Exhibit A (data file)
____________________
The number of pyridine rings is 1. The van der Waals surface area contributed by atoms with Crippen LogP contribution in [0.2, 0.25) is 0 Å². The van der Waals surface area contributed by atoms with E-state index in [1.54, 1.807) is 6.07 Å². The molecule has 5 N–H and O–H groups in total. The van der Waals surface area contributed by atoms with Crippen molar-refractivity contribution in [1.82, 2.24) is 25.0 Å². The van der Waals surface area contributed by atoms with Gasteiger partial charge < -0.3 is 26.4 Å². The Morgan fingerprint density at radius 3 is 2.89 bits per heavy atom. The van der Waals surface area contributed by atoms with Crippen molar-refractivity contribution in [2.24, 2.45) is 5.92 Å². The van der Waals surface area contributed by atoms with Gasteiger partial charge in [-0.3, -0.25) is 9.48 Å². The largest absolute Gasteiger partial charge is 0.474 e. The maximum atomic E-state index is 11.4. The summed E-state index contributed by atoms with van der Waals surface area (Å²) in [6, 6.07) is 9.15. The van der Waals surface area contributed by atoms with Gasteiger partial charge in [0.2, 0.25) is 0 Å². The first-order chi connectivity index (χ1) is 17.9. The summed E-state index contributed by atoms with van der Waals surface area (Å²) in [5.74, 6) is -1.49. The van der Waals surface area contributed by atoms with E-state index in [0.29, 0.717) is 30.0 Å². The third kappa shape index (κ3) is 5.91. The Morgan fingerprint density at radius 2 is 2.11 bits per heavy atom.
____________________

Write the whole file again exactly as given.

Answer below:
The number of pyridine rings is 1. The van der Waals surface area contributed by atoms with Crippen LogP contribution in [0.2, 0.25) is 0 Å². The van der Waals surface area contributed by atoms with E-state index in [1.54, 1.807) is 6.07 Å². The molecule has 5 N–H and O–H groups in total. The van der Waals surface area contributed by atoms with Crippen molar-refractivity contribution in [1.82, 2.24) is 25.0 Å². The van der Waals surface area contributed by atoms with Gasteiger partial charge < -0.3 is 26.4 Å². The Morgan fingerprint density at radius 3 is 2.89 bits per heavy atom. The van der Waals surface area contributed by atoms with Crippen molar-refractivity contribution in [2.24, 2.45) is 5.92 Å². The van der Waals surface area contributed by atoms with Gasteiger partial charge in [-0.3, -0.25) is 9.48 Å². The largest absolute Gasteiger partial charge is 0.474 e. The maximum atomic E-state index is 11.4. The summed E-state index contributed by atoms with van der Waals surface area (Å²) in [6, 6.07) is 9.15. The van der Waals surface area contributed by atoms with Gasteiger partial charge in [0.2, 0.25) is 0 Å². The first-order chi connectivity index (χ1) is 17.9. The summed E-state index contributed by atoms with van der Waals surface area (Å²) in [5.74, 6) is -1.49. The van der Waals surface area contributed by atoms with E-state index in [0.29, 0.717) is 30.0 Å². The third kappa shape index (κ3) is 5.91. The Morgan fingerprint density at radius 2 is 2.11 bits per heavy atom.